This film is about the famous annual Hahnenkamm race, the toughest on the FIS downhill circuit. It takes place in Kitzbühel, Austria. You can see the movie at the Red Bull web site, and it’s probably the best ski documentary out there.
No, not that Frozen. This one is about three skiers trapped on a ski lift in Snowbasin, Utah, after the resort has closed for the night. Enough to put you off that crazy run to catch the last chairlift before the mountain closes.
Low budget it may be, but it is definitely watchable and pretty scary.
Eddie the Eagle (2016)
If you can take clichés and sentimentality, you will probably like this story of Britain’s most famous ski jumper.
SKI School (1990)/Ski School 2 (1994)
Judge for yourself whether the antics of a bunch of ski instructors, mainly filmed in Whistler, is to your taste. However the first of the two does enjoy something of a cult following amongst people of a certain age.
Extreme Ops (2002)
In what is probably not Rupert Graves’s finest outing, a film crew and three snowboarders go on a trip to a remote part of the Austrian Alps to film some stunts. Unbeknown to them they stumble across the hideout of a thuggish Serbian war criminal. What could possibly go wrong? Although the ski scenes are staged as being on the former Yugoslavian border, filming seems to have taken place at various locations, including Verbier.
The Swiss Railways provide an excellent discount deal for skiers, called Snow’n’Rail, which typically discounts the price of a rail ticket to a ski resort by 20% and the lift pass by 10%. it is available online or at Swiss Railway stations.
The brochure available at railway stations is thin on details this year, relying on you to see what is available at the Swiss Railways web site. Where routes include buses or cableways, these are also included in the offer. Swiss Railways also offer discounts on a number of other rail and winter sports combinations, such as tobogganing, snowshoe walking and cross-country skiing.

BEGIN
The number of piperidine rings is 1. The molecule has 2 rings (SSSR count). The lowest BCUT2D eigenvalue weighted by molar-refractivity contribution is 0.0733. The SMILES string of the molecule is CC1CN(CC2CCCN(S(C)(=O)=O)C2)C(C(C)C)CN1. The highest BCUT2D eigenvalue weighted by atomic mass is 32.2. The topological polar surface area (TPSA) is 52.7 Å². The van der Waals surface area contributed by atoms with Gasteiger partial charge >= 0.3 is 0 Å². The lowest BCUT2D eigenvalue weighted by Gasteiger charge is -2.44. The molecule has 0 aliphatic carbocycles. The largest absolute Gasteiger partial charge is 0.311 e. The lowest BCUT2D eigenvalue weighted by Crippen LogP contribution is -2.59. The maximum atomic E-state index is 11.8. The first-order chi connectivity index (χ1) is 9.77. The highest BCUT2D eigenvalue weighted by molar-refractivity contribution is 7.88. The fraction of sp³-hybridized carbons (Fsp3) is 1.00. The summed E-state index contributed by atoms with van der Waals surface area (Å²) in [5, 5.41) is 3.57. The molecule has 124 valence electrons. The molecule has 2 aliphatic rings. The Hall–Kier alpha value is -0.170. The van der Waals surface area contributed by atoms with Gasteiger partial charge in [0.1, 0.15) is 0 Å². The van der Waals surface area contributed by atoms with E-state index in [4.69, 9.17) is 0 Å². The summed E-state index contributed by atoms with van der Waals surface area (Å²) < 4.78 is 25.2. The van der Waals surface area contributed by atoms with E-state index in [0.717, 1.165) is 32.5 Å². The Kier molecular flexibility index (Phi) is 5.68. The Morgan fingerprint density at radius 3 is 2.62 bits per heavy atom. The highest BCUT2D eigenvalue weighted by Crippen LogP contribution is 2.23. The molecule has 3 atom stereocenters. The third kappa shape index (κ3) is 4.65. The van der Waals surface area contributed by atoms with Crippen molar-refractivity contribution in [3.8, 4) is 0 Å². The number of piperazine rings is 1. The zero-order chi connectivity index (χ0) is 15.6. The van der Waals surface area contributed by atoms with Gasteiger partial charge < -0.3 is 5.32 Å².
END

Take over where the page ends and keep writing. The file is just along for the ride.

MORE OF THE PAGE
The Austrian Railways, ÖBB, offer a similar scheme which includes world class resorts like St Anton and Kitzbühel. They also run overnight services from Amsterdam, Hamburg and Düsseldorf to the ski resorts and a shuttle to Kitzbühel from Munich.
A full list of Alpine resorts which have a railway station is at the Snow and Rail web site. Daniel Elkan at SnowCarbon can assist people wanting to get to the Alps from the UK by train, offering a wider selection of resorts where the last leg might require a bus or taxi transfer.
With increasingly warm years, ski resorts have been looking for ways to improve the snow cover. Snow cannon have proved extremely popular but are expensive and not the most ecological solution.
Another approach has been what is referred to as “snow farming” but could be better described as snow preservation. The technique is to cover residual snow from one season to use the next, typically using sawdust or tarpaulins. Amongst the resorts using it are Davos, Kitzbühel and Garmisch-Partenkirchen. The cost varies but Kitzbühel reckon it costs the resort about $165,000 a season and can significantly impact the early season snow coverage. Typically 65-80% of the snow that is farmed can be preserved.
The approach is not limited to winter sports, and a similar approach is being used to preserve shrinking glaciers.
The 4th Annual World Ski Awards, a ski industry shindig, were held in Kitzbuhel this week. LAAX was voted the best resort in Switzerland and the best freestyle resort in the world. Some of the other headline winners included:
World’s Best Ski Resort 2016 – Val Thorens
World’s Best Freestyle Resort 2016 – LAAX
World’s Best Ski Hotel 2016 – W Verbier
World’s Best New Ski Hotel 2016 – The Westin Rusutsu Resort (Japan)
World’s Best Ski Boutique Hotel 2016 – The Vale Niseko (Japan)
World’s Best Ski Chalet 2016 – Bighorn (Canada)
World’s Best New Ski Chalet 2016 – Chalet Pont du Cam (Meribel)
World’s Best Ski Resort Company 2016 – Bergbahn AG Kitzbühel
World’s Best Indoor Ski Resort 2016 – Ski Dubai (UAE)
World’s Best Ski Tour Operator 2016 – Sunweb (UK)